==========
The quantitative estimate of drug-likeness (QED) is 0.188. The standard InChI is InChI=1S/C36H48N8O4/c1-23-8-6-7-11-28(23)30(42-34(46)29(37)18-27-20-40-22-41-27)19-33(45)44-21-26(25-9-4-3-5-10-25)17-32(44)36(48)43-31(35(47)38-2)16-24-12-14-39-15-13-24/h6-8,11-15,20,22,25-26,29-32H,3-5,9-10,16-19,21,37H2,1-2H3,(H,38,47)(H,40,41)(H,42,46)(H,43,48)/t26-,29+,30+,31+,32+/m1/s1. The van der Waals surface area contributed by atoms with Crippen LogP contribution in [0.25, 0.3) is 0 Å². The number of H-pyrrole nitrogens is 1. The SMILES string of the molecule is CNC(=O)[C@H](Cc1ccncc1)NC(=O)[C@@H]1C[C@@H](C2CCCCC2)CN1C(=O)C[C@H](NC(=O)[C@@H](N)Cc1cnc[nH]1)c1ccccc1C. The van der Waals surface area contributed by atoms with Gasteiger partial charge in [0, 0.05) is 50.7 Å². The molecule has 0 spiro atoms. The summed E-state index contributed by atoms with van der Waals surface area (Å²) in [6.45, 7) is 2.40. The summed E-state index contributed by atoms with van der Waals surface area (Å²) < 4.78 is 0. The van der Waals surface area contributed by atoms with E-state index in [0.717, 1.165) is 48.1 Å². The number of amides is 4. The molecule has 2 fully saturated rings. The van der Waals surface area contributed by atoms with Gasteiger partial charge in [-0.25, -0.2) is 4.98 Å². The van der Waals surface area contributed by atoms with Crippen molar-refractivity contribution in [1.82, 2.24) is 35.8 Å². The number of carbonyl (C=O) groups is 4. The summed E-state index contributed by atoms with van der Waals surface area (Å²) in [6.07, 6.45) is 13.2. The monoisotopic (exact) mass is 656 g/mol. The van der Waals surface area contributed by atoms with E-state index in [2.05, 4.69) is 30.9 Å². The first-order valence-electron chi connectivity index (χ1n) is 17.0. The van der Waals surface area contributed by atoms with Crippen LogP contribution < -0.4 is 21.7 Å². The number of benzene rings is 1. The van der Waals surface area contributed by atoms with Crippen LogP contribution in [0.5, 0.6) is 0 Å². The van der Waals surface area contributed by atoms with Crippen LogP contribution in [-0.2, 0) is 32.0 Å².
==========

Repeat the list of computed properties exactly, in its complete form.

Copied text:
The quantitative estimate of drug-likeness (QED) is 0.188. The standard InChI is InChI=1S/C36H48N8O4/c1-23-8-6-7-11-28(23)30(42-34(46)29(37)18-27-20-40-22-41-27)19-33(45)44-21-26(25-9-4-3-5-10-25)17-32(44)36(48)43-31(35(47)38-2)16-24-12-14-39-15-13-24/h6-8,11-15,20,22,25-26,29-32H,3-5,9-10,16-19,21,37H2,1-2H3,(H,38,47)(H,40,41)(H,42,46)(H,43,48)/t26-,29+,30+,31+,32+/m1/s1. The van der Waals surface area contributed by atoms with Crippen LogP contribution in [0.25, 0.3) is 0 Å². The number of H-pyrrole nitrogens is 1. The SMILES string of the molecule is CNC(=O)[C@H](Cc1ccncc1)NC(=O)[C@@H]1C[C@@H](C2CCCCC2)CN1C(=O)C[C@H](NC(=O)[C@@H](N)Cc1cnc[nH]1)c1ccccc1C. The van der Waals surface area contributed by atoms with Gasteiger partial charge in [0, 0.05) is 50.7 Å². The molecule has 0 spiro atoms. The summed E-state index contributed by atoms with van der Waals surface area (Å²) in [6.45, 7) is 2.40. The summed E-state index contributed by atoms with van der Waals surface area (Å²) < 4.78 is 0. The van der Waals surface area contributed by atoms with E-state index in [0.717, 1.165) is 48.1 Å². The number of amides is 4. The molecule has 2 fully saturated rings. The van der Waals surface area contributed by atoms with Gasteiger partial charge in [-0.25, -0.2) is 4.98 Å². The van der Waals surface area contributed by atoms with Crippen molar-refractivity contribution in [1.82, 2.24) is 35.8 Å². The number of carbonyl (C=O) groups is 4. The summed E-state index contributed by atoms with van der Waals surface area (Å²) in [6.07, 6.45) is 13.2. The monoisotopic (exact) mass is 656 g/mol. The van der Waals surface area contributed by atoms with E-state index in [2.05, 4.69) is 30.9 Å². The first-order valence-electron chi connectivity index (χ1n) is 17.0. The van der Waals surface area contributed by atoms with Crippen LogP contribution < -0.4 is 21.7 Å². The number of benzene rings is 1. The van der Waals surface area contributed by atoms with Crippen LogP contribution in [0.5, 0.6) is 0 Å². The van der Waals surface area contributed by atoms with Crippen LogP contribution in [-0.2, 0) is 32.0 Å².